On August 29, 2014, the Center invited the Complainant to submit an amendment to the Complaint, based on the registration details confirmed by the Registrar which identified the Respondent as the registrant of the disputed domain name. The Complainant filed an amendment to the Complaint on September 2, 2014. In response to that amendment, the Respondent sent an email to the Complainant stating that “I’m forwarding this [the amended Complaint] to Katie who is the business owner for the domain. Please let us know what needs to be done to resolve this matter promptly.”
On September 3, 2014, Tucows sent an email to the Center to clarify that “Contact Privacy Inc.” (who had been named in the original Complaint) had been removed as a respondent in this case. The Center noted that the respondent identity was a matter for final determination by the Panel.
The Center verified that the Complaint with the amendment satisfied the formal requirements of the Uniform Domain Name Dispute Resolution Policy (the “Policy” or “UDRP”), the Rules for Uniform Domain Name Dispute Resolution Policy (the “Rules”), and the WIPO Supplemental Rules for Uniform Domain Name Dispute Resolution Policy (the “Supplemental Rules”).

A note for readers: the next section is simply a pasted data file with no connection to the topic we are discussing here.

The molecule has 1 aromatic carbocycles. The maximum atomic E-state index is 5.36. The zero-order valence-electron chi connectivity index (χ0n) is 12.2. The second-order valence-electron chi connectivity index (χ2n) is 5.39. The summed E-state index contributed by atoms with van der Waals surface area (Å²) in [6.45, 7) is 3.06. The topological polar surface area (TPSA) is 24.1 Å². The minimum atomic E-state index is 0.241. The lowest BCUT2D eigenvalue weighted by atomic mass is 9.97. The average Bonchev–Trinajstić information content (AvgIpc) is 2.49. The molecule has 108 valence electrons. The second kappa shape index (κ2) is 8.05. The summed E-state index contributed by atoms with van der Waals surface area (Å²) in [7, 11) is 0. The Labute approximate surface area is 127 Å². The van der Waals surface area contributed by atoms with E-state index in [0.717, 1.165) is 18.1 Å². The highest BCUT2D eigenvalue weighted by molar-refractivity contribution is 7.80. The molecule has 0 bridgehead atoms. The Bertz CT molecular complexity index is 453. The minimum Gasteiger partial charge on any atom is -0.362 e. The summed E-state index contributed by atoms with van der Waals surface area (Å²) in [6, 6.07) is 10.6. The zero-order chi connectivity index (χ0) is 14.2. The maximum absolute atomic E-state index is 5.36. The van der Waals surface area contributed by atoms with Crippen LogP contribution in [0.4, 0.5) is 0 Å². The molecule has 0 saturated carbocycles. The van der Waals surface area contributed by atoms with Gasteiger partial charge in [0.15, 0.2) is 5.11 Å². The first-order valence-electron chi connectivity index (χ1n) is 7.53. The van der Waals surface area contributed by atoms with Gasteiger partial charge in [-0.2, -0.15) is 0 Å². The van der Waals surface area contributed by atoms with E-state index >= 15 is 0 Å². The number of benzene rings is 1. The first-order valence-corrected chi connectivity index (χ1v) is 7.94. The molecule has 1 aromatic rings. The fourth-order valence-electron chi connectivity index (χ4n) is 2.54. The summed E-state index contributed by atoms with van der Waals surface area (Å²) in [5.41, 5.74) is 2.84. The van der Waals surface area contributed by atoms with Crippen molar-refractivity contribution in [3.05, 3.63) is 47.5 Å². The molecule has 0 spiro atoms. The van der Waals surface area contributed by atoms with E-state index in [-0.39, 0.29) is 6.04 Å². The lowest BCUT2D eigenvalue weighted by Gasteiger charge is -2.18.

In accordance with the Rules, paragraphs 2(a) and 4(a), the Center formally notified the Respondent of the Complaint, and the proceeding commenced on September 3, 2014. In accordance with the Rules, paragraph 5(a), the due date for Response was September 23, 2014. The Response was filed with the Center on September 23, 2014.
The Center appointed James A. Barker as the sole panelist in this matter on October 2, 2014. The Panel finds that it was properly constituted. The Panel has submitted the Statement of Acceptance and Declaration of Impartiality and Independence, as required by the Center to ensure compliance with the Rules, paragraph 7.